Psalm 49:1–12; Leviticus 7:22–8:17; Mark 2:13–28

 Psalm 49:1–12: If the authors of Ecclesiastes or Proverbs wrote psalms [and perhaps one of them did], it would be this one. His message is for all who will listen to the wisdom he is about to utter: “Hear this, all peoples,/ hearken, all who dwell in the world./ You human creatures, you sons of man.” (2, 3a) His message is for everyone regardless of economic status: “together with the rich and needy.” (3b).

There is no false modesty here: “My mouth speaks wisdom,/ my heart’s utterance, understanding.” (4) He will even accompany his sayings with music: “I take up with the lyre my theme.” (5b) and tells us that we live in a fallen world: “Why should I fear in evil days,/ when crime comes round me at my heels?” (6)

His first words are directed at the well off, who have misplaced trust in their wealth, thinking it will be of benefit, especially when it comes to pleasing God: “Who trust in their wealth/ and boast of their great riches—/ yet they surely will redeem no man,/ will not give to God his ransom.” (7,8) In fact they do not posses what’s needed for salvation: “To redeem their lives is too dear,/ and one comes to an end forever.” (9) This last line is consistent with the Jewish belief that there was no afterlife or heaven, as he asks rhetorically, “Will he yet live forever?/ Will he not see the pit?” (10)

In a verse that seems lifted directly out of Ecclesiastes, he reflects on death as the great equalizer: “For he sees the wise die,/ both the fool and the stupid man perish,” (11a), reminding us that we can’t take it with us: “and they abandon to others their wealth.” (11b) Just to make sure we get the point, he states that no matter how great our reputation or fame may have been in life, “Their grave is their home forever,/ their dwelling for all generations./ though their names had been called upon earth.” (12)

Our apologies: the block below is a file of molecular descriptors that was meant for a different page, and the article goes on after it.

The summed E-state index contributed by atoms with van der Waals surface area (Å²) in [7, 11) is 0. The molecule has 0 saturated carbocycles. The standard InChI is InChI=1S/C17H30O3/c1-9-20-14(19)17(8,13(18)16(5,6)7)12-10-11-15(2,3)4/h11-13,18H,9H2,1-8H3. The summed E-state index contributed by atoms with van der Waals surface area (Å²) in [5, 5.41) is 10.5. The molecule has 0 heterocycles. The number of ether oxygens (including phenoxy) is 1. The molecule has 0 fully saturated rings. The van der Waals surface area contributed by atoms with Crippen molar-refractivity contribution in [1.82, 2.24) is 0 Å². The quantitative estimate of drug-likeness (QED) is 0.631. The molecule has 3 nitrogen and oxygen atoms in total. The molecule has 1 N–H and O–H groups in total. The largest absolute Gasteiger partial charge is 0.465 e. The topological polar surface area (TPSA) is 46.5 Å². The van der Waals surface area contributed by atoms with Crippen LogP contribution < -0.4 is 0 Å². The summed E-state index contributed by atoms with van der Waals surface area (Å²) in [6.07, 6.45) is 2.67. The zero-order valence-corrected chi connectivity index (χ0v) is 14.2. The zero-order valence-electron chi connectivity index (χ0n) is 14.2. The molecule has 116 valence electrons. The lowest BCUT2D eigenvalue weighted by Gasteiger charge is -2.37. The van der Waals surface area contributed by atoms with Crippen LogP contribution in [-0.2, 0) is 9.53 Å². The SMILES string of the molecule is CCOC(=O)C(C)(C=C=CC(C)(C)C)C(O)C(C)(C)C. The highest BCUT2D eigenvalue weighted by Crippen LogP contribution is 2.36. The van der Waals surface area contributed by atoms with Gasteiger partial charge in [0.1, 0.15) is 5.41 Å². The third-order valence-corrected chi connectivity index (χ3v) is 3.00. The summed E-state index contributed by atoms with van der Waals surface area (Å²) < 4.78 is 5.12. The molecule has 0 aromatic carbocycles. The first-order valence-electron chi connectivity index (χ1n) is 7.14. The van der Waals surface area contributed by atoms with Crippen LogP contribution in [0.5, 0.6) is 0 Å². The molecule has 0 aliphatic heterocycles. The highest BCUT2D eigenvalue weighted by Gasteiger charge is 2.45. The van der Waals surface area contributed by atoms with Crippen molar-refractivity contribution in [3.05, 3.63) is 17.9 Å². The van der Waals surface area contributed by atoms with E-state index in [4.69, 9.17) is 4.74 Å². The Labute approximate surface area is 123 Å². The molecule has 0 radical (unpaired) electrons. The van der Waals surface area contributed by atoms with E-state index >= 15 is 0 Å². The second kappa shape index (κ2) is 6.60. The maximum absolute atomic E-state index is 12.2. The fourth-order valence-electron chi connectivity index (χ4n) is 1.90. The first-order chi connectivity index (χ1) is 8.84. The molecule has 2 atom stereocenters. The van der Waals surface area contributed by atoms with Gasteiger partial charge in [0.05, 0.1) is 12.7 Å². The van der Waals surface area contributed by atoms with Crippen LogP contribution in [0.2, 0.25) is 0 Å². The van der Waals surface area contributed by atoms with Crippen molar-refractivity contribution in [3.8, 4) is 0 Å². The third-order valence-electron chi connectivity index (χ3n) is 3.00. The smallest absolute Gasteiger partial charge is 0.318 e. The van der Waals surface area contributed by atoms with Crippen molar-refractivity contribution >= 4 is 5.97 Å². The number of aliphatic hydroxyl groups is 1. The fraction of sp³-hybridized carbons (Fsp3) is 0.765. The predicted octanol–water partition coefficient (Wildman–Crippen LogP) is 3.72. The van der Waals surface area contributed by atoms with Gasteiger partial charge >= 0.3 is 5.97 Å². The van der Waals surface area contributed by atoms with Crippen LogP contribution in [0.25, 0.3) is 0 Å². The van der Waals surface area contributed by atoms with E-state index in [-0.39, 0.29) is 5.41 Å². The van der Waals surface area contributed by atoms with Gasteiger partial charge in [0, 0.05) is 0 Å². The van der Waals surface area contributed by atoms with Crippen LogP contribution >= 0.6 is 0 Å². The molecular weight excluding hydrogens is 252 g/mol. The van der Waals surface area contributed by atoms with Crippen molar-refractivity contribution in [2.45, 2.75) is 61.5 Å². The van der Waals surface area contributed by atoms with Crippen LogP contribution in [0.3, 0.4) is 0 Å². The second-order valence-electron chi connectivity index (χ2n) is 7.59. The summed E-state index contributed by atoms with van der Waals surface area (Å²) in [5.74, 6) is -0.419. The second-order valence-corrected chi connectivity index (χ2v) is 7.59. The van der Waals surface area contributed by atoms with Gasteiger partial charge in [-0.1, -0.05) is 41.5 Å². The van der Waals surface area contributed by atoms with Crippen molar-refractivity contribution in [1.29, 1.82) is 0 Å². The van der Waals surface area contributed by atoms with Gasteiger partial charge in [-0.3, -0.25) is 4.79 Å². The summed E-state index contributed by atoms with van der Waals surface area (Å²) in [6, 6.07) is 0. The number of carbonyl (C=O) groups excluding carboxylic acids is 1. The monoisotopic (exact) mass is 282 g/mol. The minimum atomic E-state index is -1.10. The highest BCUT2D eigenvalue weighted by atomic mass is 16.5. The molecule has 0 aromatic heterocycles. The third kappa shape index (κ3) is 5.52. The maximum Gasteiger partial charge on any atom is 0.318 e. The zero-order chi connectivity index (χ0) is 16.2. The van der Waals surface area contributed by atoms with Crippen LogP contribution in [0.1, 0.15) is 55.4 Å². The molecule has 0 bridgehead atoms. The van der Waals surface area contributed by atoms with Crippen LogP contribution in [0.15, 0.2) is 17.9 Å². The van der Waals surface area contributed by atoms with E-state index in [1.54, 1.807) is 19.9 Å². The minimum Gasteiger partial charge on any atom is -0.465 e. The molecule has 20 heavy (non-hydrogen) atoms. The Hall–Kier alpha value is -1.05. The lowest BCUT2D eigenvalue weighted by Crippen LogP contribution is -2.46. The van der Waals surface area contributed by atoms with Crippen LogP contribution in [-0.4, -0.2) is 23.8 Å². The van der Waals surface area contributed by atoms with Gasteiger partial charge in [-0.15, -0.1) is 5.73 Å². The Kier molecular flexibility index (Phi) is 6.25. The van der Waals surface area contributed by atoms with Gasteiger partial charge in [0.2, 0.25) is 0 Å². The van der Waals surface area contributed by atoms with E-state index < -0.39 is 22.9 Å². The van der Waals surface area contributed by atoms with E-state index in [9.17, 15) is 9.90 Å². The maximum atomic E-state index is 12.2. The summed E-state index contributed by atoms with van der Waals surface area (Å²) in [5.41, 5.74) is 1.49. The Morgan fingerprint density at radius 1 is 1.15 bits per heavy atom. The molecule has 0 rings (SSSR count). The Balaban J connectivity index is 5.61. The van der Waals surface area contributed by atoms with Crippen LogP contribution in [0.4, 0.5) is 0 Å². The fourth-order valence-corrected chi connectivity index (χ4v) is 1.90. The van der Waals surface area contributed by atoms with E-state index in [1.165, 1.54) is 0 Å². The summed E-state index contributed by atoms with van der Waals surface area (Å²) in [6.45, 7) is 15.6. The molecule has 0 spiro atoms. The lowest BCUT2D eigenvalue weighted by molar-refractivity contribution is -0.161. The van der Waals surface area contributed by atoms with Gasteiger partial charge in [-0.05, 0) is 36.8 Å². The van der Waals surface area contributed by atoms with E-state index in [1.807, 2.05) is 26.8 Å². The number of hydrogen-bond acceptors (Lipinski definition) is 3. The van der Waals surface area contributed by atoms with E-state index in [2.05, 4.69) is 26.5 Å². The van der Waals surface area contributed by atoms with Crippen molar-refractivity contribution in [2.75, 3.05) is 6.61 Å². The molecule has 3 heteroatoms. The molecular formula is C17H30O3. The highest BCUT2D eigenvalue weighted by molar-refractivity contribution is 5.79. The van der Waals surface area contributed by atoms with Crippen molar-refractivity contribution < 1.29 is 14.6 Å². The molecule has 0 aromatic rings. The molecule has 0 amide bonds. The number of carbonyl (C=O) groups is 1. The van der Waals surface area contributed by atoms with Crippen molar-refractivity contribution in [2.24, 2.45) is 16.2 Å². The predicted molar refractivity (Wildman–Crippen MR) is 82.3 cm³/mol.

It is verses like these that remind us that mankind has been reflecting on the seeming pointlessness of life for thousands of years. Each generation matures, thinking it has discovered some new truth, but as the author of Ecclesiastes points out, there is nothing new under the sun—including our insights and wisdom.

Leviticus 7:22–8:17: Clothed within the rites of sacrifice is hygienic advice: “The fat of an animal that died or was torn by wild animals may be put to any other use, but you must not eat it.” (7:24) And once again everyone is reminded, “You must not eat any blood whatever, either of bird or of animal, in any of your settlements.” (7:26) The penalty for disobedience is banishment: “Any one of you who eats any blood shall be cut off from your kin.” (7:27)

For their priestly efforts, Aaron and his sons receive the breast and thighs of the animals that are sacrificed as “as a perpetual due from the people of Israel.” (7:35) Which is also a not-so-gentle reminder to the people hearing these instructions hundreds of years later that what the priestly class takes as what is essentially a tax.  And it’s been justified by virtue of using the literary device of God speaking to and instructing Moses himself. Who can argue with that?

The authors conclude this section on offerings and sacrifices by listing the various rites about which they’ve given instruction : “This is the ritual of the burnt offering, the grain offering, the sin offering, the guilt offering, the offering of ordination, and the sacrifice of well-being, which the Lord commanded Moses on Mount Sinai.” (7:37) They are now ready to move onto describing (again) the rites of priestly ordination.  In this second turn of describing what priestly ordination, there is a more human touch than the drier instructions given a few chapters back.